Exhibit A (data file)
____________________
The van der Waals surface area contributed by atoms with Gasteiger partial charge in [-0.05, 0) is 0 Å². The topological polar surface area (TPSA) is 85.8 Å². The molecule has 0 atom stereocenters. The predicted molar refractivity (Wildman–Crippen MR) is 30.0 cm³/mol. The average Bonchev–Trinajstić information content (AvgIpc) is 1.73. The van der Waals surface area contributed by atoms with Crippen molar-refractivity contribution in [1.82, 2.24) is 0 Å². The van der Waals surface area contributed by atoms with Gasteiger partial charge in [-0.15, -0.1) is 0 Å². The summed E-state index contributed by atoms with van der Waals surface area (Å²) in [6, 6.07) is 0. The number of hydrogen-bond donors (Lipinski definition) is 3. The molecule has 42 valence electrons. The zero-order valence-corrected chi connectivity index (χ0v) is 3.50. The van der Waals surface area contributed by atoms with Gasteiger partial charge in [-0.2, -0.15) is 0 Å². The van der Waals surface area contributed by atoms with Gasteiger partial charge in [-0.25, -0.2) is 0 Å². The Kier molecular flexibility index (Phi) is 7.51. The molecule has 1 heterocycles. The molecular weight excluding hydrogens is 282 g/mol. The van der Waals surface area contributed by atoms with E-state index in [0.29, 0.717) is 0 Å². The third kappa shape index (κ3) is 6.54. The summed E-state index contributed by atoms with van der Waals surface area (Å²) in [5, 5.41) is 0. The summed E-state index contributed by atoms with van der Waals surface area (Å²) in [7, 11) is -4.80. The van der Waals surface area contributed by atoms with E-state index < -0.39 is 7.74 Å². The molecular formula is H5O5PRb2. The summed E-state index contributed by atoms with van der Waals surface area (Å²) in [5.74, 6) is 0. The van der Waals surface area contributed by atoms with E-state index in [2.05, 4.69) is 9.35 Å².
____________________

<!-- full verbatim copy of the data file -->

The van der Waals surface area contributed by atoms with Gasteiger partial charge in [-0.05, 0) is 0 Å². The topological polar surface area (TPSA) is 85.8 Å². The molecule has 0 atom stereocenters. The predicted molar refractivity (Wildman–Crippen MR) is 30.0 cm³/mol. The average Bonchev–Trinajstić information content (AvgIpc) is 1.73. The van der Waals surface area contributed by atoms with Crippen molar-refractivity contribution in [1.82, 2.24) is 0 Å². The van der Waals surface area contributed by atoms with Gasteiger partial charge in [-0.15, -0.1) is 0 Å². The summed E-state index contributed by atoms with van der Waals surface area (Å²) in [6, 6.07) is 0. The number of hydrogen-bond donors (Lipinski definition) is 3. The molecule has 42 valence electrons. The zero-order valence-corrected chi connectivity index (χ0v) is 3.50. The van der Waals surface area contributed by atoms with Gasteiger partial charge in [-0.2, -0.15) is 0 Å². The van der Waals surface area contributed by atoms with Gasteiger partial charge in [-0.25, -0.2) is 0 Å². The Kier molecular flexibility index (Phi) is 7.51. The molecule has 1 heterocycles. The molecular weight excluding hydrogens is 282 g/mol. The van der Waals surface area contributed by atoms with E-state index in [0.29, 0.717) is 0 Å². The third kappa shape index (κ3) is 6.54. The summed E-state index contributed by atoms with van der Waals surface area (Å²) in [5, 5.41) is 0. The summed E-state index contributed by atoms with van der Waals surface area (Å²) in [7, 11) is -4.80. The van der Waals surface area contributed by atoms with E-state index < -0.39 is 7.74 Å². The molecular formula is H5O5PRb2. The summed E-state index contributed by atoms with van der Waals surface area (Å²) in [5.74, 6) is 0. The van der Waals surface area contributed by atoms with E-state index in [2.05, 4.69) is 9.35 Å².